In this case, the policy expressly excludes coverage for damages intended or expected by the insured. Such an exclusion is valid in a voluntary policy of insurance. See Rhame v. National Grange Mutual Insurance Company, 238 S.C. 539, 121 S.E. (2d) 94 (1961) (reasonable exclusions valid); cf., South Carolina Farm Bureau Mutual Insurance Company v. Mumford, ___ S.C. ___, 382 S.E. (2d) 11 (Ct. App. 1989) (contrasting exclusions in voluntary and mandatory insurance policies). Therefore, if the complaint against the insured alleges intentional wrongdoing, the insurer has no duty to defend.

Snakenberg acknowledges these principles of law. Indeed, he has already conceded that the Hartford has no duty to defend the girls' claims for outrage. As the gist of outrage is the intentional infliction of emotional distress, he admits it falls within the intentional acts exclusion of the policy.

On the other hand, he argues, the same principles do not apply to the causes of action for invasion of privacy. According to Snakenberg, because malice is not an element of the cause of action, invasion of privacy may be a negligent tort in some cases. He then goes on to argue that the complaints do not allege he videotaped the girls for the purpose of invading their privacy. Instead, he suggests, under the pleadings it is possible he simply concealed the videotape camera and recorder as a security measure to insure that the swimsuits, which could be easily stolen, were not removed from the premises. In such an event, he contends, the intrusion on the girls' private activities would be incidental, *169 unintentional, and, at most, negligent. Consequently, the Hartford would have a duty to defend the suits.

Snakenberg's argument has several defects, but the most fundamental is a misconception about invasion of privacy as a civil delict. Since there is often confusion about the nature of this tort,[2] we take the opportunity to clarify the law.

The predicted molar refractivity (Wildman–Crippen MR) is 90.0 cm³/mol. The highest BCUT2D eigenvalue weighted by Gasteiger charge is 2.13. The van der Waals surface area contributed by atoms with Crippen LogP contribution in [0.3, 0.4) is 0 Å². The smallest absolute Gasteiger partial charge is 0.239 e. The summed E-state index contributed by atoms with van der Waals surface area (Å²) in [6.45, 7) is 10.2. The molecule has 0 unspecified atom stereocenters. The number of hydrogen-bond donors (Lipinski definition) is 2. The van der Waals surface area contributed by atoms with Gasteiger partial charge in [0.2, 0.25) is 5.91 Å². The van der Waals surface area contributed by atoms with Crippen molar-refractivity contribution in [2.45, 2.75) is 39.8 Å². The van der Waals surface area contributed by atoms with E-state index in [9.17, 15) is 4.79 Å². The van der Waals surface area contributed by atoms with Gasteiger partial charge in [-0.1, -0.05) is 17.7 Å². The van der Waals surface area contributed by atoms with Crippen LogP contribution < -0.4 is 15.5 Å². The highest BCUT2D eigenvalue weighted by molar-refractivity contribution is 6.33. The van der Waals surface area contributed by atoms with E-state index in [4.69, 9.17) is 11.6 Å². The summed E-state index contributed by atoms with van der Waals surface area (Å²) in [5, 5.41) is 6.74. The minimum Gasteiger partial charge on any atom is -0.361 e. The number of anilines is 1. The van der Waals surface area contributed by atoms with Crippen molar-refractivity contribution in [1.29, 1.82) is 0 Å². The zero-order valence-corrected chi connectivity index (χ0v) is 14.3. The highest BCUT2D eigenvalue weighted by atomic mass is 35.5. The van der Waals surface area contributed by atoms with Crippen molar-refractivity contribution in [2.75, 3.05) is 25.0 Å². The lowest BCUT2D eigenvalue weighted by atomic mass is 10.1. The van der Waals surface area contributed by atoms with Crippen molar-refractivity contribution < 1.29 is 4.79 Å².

A basic purpose of the common law is to preserve the community's security and liberty by enforcing a reciprocal system of rights and duties among its members. The law assumes there can be neither security nor liberty without some restraint on the power of each person to harm the other. The law seeks to prevent harm by protecting the person, property, and obligations[3] of each member in a civil society. The security and liberty of the person have traditionally been regarded as involving so called dignitary interests, while security and liberty of property and obligation generally involve pecuniary interests. The right to privacy is one kind of dignitary interest.

The law recognizes that each person has an interest in keeping certain facets of personal life from exposure to others. This interest in "privacy" is a distinct aspect of human dignity and moral autonomy. It is embraced by the more general rights of personal security and personal liberty we have already alluded to. See Pavesich v. New England Life Insurance company, 122 Ga. 190, 50 S.E. 68 (1905). However, in the classical common law, this privacy interest did not give rise to a separate cause of action for damages. In part, this was because many interests we now regard as rights of "privacy" were already protected by the common law in other ways. For example, if Richard Roe entered John Doe's dwelling, or opened his diary, or beset *170 him in public, or put hands on him, Doe could sue Roe for trespass to his land, his things, or his person. Other types of intrusive conduct gave rise to additional actions for nuisance, defamation, and the like. See, e.g., Moore v. New York Elevated Railroad Company, 130 N.Y. 523, 29 N.E. 997 (1892) (nuisance); Tolley v. J.S. Fry & Sons [1931] A.C. 333 (defamation); Moore v. Rugg, 44 Minn. 28, 46 N.W. 141 (1890) (breach of implied contract).